Over the Easter holidays I've had an opportunity to talk to clergy and seminarians who are actively and fruitfully engaged in effective ministries. I have also had an opportunity to talk to them about the contribution that their seminary educations did or did not make to the work that they are doing now.

Easter is a good time of the year to have that kind of conversation. It is a high point in the Christian calendar. Most churches experience an up-tick in attendance. And there is a change in the pace of congregational life that gives most clergy a bit of space to reflect on and assess the work that they have been doing.

Here are some of the observations that emerged in the course of those conversations:

Easter forces preachers to offer an over-arching narrative describing the Christian faith for their congregations—an explanation of what the Gospel is "all about." Too often, seminary education is devoted to the details of the Christian message or to a critical assessment of it without ever offering a picture of that narrative.

"If you don't get that narrative and you don't find it on your own, this time of year is tough," one person observed. "It brings you face to face with how little of the 'big picture' that you grasp and that's the heart of an effective, coherent ministry."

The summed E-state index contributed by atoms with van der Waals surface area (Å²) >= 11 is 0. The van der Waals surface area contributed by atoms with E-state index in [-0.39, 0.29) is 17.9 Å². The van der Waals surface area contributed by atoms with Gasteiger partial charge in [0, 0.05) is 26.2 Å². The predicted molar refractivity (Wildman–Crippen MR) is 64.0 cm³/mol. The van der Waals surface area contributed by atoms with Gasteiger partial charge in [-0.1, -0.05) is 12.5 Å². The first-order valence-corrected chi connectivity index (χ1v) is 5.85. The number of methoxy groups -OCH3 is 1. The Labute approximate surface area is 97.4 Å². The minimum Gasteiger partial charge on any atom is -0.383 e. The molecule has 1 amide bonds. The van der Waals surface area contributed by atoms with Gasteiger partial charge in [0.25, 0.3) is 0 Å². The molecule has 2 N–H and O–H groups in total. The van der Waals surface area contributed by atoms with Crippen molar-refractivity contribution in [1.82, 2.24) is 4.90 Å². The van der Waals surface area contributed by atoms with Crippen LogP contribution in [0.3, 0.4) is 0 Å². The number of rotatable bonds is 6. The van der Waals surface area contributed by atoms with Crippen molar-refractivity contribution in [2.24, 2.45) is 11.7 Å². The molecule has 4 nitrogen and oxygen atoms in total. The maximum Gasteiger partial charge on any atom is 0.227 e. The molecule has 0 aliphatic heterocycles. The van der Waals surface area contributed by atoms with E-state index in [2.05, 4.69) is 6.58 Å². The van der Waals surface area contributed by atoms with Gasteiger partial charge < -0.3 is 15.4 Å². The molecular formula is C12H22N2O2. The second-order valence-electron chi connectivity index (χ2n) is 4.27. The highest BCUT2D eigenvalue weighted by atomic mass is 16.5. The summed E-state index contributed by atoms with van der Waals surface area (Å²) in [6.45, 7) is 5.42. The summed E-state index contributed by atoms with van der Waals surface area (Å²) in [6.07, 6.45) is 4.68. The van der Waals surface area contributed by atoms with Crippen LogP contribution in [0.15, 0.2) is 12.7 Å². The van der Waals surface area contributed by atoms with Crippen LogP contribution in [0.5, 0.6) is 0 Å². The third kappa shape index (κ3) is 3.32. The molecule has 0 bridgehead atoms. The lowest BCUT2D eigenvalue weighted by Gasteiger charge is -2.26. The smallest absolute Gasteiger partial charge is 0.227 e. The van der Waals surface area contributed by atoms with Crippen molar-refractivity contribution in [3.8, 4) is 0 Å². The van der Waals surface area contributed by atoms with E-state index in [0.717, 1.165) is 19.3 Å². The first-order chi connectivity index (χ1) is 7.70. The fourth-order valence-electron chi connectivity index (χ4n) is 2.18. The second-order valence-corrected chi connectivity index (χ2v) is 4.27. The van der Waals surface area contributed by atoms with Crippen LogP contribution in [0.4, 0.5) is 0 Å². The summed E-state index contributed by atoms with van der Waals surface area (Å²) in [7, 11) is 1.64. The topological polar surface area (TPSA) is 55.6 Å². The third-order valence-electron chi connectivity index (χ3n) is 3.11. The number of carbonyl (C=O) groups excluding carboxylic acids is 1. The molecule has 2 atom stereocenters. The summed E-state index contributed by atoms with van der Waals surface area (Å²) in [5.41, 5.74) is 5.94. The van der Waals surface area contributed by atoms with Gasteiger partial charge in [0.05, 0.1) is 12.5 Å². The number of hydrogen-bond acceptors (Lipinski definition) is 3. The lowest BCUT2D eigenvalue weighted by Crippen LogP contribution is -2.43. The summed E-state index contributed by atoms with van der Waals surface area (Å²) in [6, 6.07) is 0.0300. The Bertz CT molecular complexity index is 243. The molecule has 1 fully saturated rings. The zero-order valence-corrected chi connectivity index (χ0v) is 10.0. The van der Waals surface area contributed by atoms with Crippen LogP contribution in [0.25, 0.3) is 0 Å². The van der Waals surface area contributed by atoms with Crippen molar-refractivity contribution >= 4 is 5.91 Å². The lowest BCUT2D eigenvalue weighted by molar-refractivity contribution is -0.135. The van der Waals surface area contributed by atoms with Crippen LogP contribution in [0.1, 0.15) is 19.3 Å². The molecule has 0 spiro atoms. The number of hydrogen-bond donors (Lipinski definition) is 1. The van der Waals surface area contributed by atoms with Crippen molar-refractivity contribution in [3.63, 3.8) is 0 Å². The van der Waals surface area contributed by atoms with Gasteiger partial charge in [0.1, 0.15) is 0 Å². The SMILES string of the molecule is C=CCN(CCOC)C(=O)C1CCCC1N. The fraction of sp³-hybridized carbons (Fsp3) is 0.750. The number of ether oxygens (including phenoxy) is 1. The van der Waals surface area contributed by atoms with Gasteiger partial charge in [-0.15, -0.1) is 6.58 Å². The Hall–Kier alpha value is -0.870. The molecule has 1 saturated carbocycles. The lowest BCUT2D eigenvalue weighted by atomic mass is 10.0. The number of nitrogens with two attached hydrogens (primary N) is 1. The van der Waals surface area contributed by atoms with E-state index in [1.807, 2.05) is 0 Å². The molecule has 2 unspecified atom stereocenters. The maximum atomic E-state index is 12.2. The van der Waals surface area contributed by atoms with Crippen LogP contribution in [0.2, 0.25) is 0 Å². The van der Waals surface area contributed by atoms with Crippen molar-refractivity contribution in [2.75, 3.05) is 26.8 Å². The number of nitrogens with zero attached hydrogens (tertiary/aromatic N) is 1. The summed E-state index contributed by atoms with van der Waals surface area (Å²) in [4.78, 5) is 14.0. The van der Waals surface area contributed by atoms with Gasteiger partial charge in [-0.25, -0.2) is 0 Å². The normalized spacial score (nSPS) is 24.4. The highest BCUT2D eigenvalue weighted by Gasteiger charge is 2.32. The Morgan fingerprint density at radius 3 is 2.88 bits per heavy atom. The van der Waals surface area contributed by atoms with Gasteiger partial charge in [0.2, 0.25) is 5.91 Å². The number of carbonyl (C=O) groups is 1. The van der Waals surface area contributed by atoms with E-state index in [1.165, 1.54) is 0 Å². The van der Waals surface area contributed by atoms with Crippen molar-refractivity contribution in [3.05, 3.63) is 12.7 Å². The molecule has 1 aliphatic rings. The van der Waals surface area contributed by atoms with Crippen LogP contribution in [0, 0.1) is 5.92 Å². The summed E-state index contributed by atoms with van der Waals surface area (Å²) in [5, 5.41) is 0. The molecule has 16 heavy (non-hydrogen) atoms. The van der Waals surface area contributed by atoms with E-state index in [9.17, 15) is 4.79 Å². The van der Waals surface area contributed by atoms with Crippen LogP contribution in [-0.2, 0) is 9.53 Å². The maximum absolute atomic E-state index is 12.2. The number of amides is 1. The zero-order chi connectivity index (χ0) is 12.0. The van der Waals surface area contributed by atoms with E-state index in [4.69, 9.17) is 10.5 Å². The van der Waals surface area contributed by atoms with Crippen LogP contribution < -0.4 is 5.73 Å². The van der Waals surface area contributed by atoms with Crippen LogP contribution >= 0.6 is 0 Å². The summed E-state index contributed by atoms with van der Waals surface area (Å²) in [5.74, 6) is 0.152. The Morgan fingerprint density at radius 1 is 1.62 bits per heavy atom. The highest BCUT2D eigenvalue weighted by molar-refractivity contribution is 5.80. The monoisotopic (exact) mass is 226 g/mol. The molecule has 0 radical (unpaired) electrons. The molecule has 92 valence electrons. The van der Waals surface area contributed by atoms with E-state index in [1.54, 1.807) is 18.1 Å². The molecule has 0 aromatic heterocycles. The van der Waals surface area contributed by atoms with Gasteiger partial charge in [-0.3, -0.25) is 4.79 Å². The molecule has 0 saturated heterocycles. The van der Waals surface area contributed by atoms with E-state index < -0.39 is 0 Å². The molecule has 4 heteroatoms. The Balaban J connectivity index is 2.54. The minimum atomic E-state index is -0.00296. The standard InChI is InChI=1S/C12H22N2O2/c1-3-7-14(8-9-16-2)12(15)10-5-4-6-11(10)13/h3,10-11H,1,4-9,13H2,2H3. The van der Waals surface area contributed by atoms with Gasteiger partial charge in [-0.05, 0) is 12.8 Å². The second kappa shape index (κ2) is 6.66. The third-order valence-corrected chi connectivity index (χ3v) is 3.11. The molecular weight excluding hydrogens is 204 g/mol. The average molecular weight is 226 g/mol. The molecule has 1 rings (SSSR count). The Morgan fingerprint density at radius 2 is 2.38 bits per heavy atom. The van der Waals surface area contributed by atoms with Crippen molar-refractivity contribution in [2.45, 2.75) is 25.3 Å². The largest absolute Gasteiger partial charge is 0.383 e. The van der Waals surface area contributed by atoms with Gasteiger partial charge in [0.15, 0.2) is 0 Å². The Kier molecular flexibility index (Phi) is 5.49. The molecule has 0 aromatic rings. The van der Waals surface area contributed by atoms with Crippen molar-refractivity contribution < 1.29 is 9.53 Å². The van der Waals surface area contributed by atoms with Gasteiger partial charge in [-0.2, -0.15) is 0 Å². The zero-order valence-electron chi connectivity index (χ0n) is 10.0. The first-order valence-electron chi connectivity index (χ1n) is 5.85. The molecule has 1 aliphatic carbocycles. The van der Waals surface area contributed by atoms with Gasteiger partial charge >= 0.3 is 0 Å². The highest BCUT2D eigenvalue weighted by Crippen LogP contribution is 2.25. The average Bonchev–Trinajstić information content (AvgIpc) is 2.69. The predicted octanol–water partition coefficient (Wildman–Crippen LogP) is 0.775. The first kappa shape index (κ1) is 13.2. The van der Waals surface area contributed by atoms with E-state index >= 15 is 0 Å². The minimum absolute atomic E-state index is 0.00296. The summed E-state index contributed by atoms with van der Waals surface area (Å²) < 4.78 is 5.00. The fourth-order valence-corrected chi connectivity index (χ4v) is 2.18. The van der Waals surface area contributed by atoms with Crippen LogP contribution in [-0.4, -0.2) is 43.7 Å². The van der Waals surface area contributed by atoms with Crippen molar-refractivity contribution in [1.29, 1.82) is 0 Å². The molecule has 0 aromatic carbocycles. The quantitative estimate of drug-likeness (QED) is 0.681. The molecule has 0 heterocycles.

The absence of that narrative is traceable in part to the academic nature of the instruction and its enslavement to university models of learning. Most seminary faculty members are university trained. That's not a problem unless they cling to that model. If they do and if they don't attend church on a regular basis I was told, watch out. What's on offer in the classroom is likely to be of limited value to the average clergyperson.

The other reason for the absence of that narrative is the academic community's fascination with "competing communities of discourse." As one person put it, "You know, my undergraduate major was philosophy and, as many schools of thought as there were, the conversation always came back around to the big questions we were trying to understand: epistemology, ontology, you know, big, over-arching questions. But in seminary we talk about competing views and ways of understanding God or Scripture, without ever getting back to the larger questions, except as they are understood by one community or another. It's a war of competing points of view out there and God seems to get lost in the middle of it all."

When I first began preparing to teach, the two prongs of the challenge seemed to be mastering the subject matter and learning to teach it. I got a lot of help with the former. I made my own way with the latter. But the challenge of teaching in a seminary, a school of theology, or a divinity school presents another challenge. And Easter isn't a bad lens through which to reassess that challenge.